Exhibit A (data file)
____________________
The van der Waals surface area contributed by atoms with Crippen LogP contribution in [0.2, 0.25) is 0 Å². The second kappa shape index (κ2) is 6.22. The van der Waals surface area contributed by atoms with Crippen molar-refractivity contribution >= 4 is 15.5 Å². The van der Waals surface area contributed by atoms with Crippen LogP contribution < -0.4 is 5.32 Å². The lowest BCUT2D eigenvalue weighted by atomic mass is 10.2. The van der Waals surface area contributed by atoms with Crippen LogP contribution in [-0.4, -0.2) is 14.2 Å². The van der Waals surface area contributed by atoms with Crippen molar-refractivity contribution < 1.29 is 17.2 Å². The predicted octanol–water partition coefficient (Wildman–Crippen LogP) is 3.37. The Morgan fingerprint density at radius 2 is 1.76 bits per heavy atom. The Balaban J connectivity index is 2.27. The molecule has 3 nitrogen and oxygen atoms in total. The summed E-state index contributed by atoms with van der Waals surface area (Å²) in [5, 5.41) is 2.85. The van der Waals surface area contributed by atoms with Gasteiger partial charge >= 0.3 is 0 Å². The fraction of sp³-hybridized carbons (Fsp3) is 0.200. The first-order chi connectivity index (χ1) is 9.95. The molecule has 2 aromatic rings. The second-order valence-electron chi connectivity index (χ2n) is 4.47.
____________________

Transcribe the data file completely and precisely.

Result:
The van der Waals surface area contributed by atoms with Crippen LogP contribution in [0.2, 0.25) is 0 Å². The second kappa shape index (κ2) is 6.22. The van der Waals surface area contributed by atoms with Crippen molar-refractivity contribution >= 4 is 15.5 Å². The van der Waals surface area contributed by atoms with Crippen LogP contribution < -0.4 is 5.32 Å². The lowest BCUT2D eigenvalue weighted by atomic mass is 10.2. The van der Waals surface area contributed by atoms with Crippen LogP contribution in [-0.4, -0.2) is 14.2 Å². The van der Waals surface area contributed by atoms with Crippen molar-refractivity contribution < 1.29 is 17.2 Å². The predicted octanol–water partition coefficient (Wildman–Crippen LogP) is 3.37. The Morgan fingerprint density at radius 2 is 1.76 bits per heavy atom. The Balaban J connectivity index is 2.27. The molecule has 3 nitrogen and oxygen atoms in total. The summed E-state index contributed by atoms with van der Waals surface area (Å²) in [5, 5.41) is 2.85. The van der Waals surface area contributed by atoms with Gasteiger partial charge >= 0.3 is 0 Å². The fraction of sp³-hybridized carbons (Fsp3) is 0.200. The first-order chi connectivity index (χ1) is 9.95. The molecule has 2 aromatic rings. The second-order valence-electron chi connectivity index (χ2n) is 4.47.